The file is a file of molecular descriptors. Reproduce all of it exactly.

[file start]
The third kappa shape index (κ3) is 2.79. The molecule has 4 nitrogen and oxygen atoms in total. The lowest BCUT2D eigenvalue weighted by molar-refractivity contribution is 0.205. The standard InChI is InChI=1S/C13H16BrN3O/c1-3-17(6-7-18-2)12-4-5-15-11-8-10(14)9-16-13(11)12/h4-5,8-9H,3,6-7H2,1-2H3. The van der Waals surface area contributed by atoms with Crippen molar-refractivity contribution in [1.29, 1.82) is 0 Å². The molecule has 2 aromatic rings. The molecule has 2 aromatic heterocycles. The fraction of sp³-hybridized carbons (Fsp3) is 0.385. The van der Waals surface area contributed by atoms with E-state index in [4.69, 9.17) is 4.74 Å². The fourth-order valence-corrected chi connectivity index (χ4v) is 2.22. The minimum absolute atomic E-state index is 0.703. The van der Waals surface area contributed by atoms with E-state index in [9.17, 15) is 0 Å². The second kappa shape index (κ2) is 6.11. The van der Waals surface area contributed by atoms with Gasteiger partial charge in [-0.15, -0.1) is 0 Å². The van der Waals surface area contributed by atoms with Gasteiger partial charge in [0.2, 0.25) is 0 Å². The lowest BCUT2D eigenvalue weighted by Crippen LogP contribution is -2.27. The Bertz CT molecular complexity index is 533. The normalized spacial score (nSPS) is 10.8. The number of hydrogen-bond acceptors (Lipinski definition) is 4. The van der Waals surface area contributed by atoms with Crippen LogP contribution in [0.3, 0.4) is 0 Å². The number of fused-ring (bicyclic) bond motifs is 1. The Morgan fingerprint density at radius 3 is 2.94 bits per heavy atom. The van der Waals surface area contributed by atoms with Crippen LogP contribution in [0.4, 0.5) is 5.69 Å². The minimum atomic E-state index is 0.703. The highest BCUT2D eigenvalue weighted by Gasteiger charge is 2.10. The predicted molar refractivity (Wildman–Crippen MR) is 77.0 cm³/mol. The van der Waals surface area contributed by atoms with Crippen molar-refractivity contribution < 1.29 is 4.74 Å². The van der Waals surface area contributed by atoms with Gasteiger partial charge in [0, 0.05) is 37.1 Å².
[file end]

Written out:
The third kappa shape index (κ3) is 2.79. The molecule has 4 nitrogen and oxygen atoms in total. The lowest BCUT2D eigenvalue weighted by molar-refractivity contribution is 0.205. The standard InChI is InChI=1S/C13H16BrN3O/c1-3-17(6-7-18-2)12-4-5-15-11-8-10(14)9-16-13(11)12/h4-5,8-9H,3,6-7H2,1-2H3. The van der Waals surface area contributed by atoms with Crippen molar-refractivity contribution in [1.29, 1.82) is 0 Å². The molecule has 2 aromatic rings. The molecule has 2 aromatic heterocycles. The fraction of sp³-hybridized carbons (Fsp3) is 0.385. The van der Waals surface area contributed by atoms with E-state index in [4.69, 9.17) is 4.74 Å². The fourth-order valence-corrected chi connectivity index (χ4v) is 2.22. The minimum absolute atomic E-state index is 0.703. The van der Waals surface area contributed by atoms with E-state index in [9.17, 15) is 0 Å². The second kappa shape index (κ2) is 6.11. The van der Waals surface area contributed by atoms with Gasteiger partial charge in [-0.15, -0.1) is 0 Å². The van der Waals surface area contributed by atoms with Gasteiger partial charge in [0.2, 0.25) is 0 Å². The lowest BCUT2D eigenvalue weighted by Crippen LogP contribution is -2.27. The Bertz CT molecular complexity index is 533. The normalized spacial score (nSPS) is 10.8. The number of hydrogen-bond acceptors (Lipinski definition) is 4. The van der Waals surface area contributed by atoms with Crippen LogP contribution in [0.3, 0.4) is 0 Å². The number of fused-ring (bicyclic) bond motifs is 1. The Morgan fingerprint density at radius 3 is 2.94 bits per heavy atom. The van der Waals surface area contributed by atoms with Crippen LogP contribution in [0.4, 0.5) is 5.69 Å². The minimum atomic E-state index is 0.703. The highest BCUT2D eigenvalue weighted by Gasteiger charge is 2.10. The predicted molar refractivity (Wildman–Crippen MR) is 77.0 cm³/mol. The van der Waals surface area contributed by atoms with Crippen molar-refractivity contribution < 1.29 is 4.74 Å². The van der Waals surface area contributed by atoms with Gasteiger partial charge in [0, 0.05) is 37.1 Å².